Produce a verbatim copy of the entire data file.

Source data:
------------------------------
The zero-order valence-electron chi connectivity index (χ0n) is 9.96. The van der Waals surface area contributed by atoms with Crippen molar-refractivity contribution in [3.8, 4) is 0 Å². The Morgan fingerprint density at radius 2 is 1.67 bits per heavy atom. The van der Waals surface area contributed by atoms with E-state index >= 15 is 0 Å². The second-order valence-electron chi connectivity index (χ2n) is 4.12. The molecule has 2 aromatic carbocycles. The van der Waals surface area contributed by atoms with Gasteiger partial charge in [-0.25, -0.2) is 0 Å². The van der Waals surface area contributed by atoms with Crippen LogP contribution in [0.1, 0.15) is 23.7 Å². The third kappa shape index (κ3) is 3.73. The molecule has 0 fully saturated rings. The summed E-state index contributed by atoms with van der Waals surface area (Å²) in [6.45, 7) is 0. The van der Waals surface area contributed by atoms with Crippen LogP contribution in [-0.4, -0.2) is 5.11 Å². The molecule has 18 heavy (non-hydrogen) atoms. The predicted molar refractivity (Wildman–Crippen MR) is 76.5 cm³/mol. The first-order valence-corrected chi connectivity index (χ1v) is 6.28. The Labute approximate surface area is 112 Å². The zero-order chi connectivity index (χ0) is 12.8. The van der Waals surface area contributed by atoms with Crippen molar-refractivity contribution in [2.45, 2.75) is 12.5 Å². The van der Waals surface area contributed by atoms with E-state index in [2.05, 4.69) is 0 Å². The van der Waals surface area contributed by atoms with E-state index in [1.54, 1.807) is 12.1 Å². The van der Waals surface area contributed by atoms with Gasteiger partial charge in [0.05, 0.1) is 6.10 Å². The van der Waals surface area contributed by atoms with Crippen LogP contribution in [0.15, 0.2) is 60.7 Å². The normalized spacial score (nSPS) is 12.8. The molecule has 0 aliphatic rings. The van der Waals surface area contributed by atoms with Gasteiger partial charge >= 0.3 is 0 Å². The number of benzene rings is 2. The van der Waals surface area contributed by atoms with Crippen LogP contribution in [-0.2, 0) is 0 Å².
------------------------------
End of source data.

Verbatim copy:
The zero-order valence-electron chi connectivity index (χ0n) is 9.96. The van der Waals surface area contributed by atoms with Crippen molar-refractivity contribution in [3.8, 4) is 0 Å². The Morgan fingerprint density at radius 2 is 1.67 bits per heavy atom. The van der Waals surface area contributed by atoms with E-state index >= 15 is 0 Å². The second-order valence-electron chi connectivity index (χ2n) is 4.12. The molecule has 2 aromatic carbocycles. The van der Waals surface area contributed by atoms with Gasteiger partial charge in [-0.25, -0.2) is 0 Å². The van der Waals surface area contributed by atoms with Crippen LogP contribution in [0.1, 0.15) is 23.7 Å². The third kappa shape index (κ3) is 3.73. The molecule has 0 fully saturated rings. The summed E-state index contributed by atoms with van der Waals surface area (Å²) in [6.45, 7) is 0. The van der Waals surface area contributed by atoms with Crippen LogP contribution in [-0.4, -0.2) is 5.11 Å². The molecule has 18 heavy (non-hydrogen) atoms. The predicted molar refractivity (Wildman–Crippen MR) is 76.5 cm³/mol. The first-order valence-corrected chi connectivity index (χ1v) is 6.28. The Labute approximate surface area is 112 Å². The zero-order chi connectivity index (χ0) is 12.8. The van der Waals surface area contributed by atoms with Crippen molar-refractivity contribution in [2.45, 2.75) is 12.5 Å². The van der Waals surface area contributed by atoms with E-state index in [2.05, 4.69) is 0 Å². The van der Waals surface area contributed by atoms with E-state index in [1.54, 1.807) is 12.1 Å². The van der Waals surface area contributed by atoms with Gasteiger partial charge in [0.05, 0.1) is 6.10 Å². The van der Waals surface area contributed by atoms with Crippen LogP contribution in [0.15, 0.2) is 60.7 Å². The normalized spacial score (nSPS) is 12.8. The molecule has 0 aliphatic rings. The van der Waals surface area contributed by atoms with Gasteiger partial charge >= 0.3 is 0 Å². The number of benzene rings is 2. The van der Waals surface area contributed by atoms with Crippen LogP contribution in [-0.2, 0) is 0 Å².